Salisaw ('otton Oil Co. 1. Hollinud.
In the case of M. V. R. R. Co. v. Bailey, supra, it is said:
"When there is no conflict in the evidence, and when there are no facts or circumstances reasonably tending to show that the defendant has been guilty of a breach of duty, then there is no question to submit to the jury, as the primary negligence of the defendant is not to be submitted to the jury in the absence of some evidence tending to establish it."
See, also, Phoenix Printing Co. v. Durham, 32 Okla. 575, 122 Pac. 708, 38 L. R. A. (N. S.) 1191; Solts v. Southwestern Cotton Oil Co., supra; C., R. 1. & P. Ry. Co. v. Baroni, 32 Okla. 540, 122 Pac. 926.
Applying the rule in Solts v. Southwestern Cotton Oil Co., supra, there is not enough evidence to sustain the judgment rendered; and the court committed prejudicial error in overruling the demurrer to the evidence and refusing to direct a verdict in favor of defendant.
It follows that this cause should be reversed and remanded.
WATTS, C., being disqualified and not participating, COLLIER, C., sat with Division No. 4 on oral argument, and wrote the opinion.
By the Court: It is so ordered.
Coley et us. v. Dore et al.
COLEY et ux. v. DORE et al.
No. 5578. Opinion Filed December 7, 1915.
(156 Pac. 164.)
- Expression of Opinion. A purchaser of land cannot predicate
Farrar L. McCain, Judge.
Action by S. B. Coley and wife against P. J. Dore and others. Judgment for defendants, and plaintiffs bring error. Affirmed.
W. C. Franklin and P. J. Carey, for plaintiffs in error.
Opinion by BREWER, C. This appeal presents error from the superior court of Muskogee county. Plaintiffs in error, S. B. Coley and his wife, as plaintiffs below, brought this suit against P. J. Dore and his wife, as defendants, to obtain a rescission of a written contract, by
Coley et us. v. Dore et al.
which said plaintiffs traded certain city lots, farming lands, and notes to defendants in exchange for an electric light plant, owned by defendants and situated in the town of Westville, Okla. It was sought to rescind the contract on the ground of fraudulent misrepresentations alleged to have been made by Dore in inducing and procuring the contract. Briefly stated, these misrepresentations were alleged to be: (1) Misrepresentation as to the aggregate value of the plant and of its net earning capacity; (2) that the defendants represented that they had a contract with the city of Westville to do the pumping of the water to be used by the municipality, and the inhabitants thereof, through which considerable revenue and profits would be derived, and that such representations were false. A voluminous record is presented, containing many pages of evidence, which includes the testimony of all the interested principals in the case; and after the evidence had been heard by the court, sitting as a chancellor, the court decided all the issues in favor of defendants, and made and entered the following findings of fact and judgment:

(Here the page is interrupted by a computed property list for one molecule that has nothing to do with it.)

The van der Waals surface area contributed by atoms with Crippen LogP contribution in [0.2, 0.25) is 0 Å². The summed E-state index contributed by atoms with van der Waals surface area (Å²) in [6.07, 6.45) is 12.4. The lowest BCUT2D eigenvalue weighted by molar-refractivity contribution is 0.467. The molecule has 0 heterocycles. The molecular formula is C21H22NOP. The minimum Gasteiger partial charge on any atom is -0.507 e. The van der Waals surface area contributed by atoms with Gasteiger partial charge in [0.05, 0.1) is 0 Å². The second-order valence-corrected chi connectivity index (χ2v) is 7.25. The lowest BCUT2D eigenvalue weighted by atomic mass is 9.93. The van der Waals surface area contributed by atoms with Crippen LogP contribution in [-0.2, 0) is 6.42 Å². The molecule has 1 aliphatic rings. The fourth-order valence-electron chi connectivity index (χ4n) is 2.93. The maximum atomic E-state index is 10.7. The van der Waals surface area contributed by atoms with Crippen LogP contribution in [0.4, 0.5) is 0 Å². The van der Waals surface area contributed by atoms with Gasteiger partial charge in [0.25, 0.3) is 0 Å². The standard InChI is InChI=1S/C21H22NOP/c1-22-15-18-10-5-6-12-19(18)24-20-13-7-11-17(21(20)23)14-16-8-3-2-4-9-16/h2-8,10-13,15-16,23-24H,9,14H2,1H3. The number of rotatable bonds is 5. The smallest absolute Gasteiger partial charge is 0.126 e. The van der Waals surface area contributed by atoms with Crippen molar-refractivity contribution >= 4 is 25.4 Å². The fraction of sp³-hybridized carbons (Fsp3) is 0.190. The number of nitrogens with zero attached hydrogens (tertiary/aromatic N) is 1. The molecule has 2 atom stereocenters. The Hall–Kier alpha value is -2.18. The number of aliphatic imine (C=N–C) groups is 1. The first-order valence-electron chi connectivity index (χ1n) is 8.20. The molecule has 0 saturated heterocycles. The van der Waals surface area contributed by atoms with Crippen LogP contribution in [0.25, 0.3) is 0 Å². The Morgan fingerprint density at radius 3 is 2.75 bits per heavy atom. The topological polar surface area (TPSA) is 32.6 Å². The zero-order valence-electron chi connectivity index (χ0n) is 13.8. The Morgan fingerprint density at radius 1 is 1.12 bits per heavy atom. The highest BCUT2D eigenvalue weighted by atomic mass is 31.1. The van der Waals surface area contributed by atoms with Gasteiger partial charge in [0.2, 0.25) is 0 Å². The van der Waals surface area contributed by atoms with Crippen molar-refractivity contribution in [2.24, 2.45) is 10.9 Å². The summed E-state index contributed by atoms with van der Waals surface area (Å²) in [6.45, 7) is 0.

That the plaintiffs have failed to establish the material allegations of their petition, relative to fraud, and have failed to show that the representations and statements made by the defendants to the plaintiffs in the negotiations of the contract in evidence were false and fraudulent as in said petition alleged.
“(2) That the statements of the defendants as to the value of the electric light plant did not amount to a material allegation of fact, and were not so intended or considered by the parties, but were merely an expression of opinion, and that the valuation of such plant at $15,000 was fixed simply as a basis for the contemplated trade and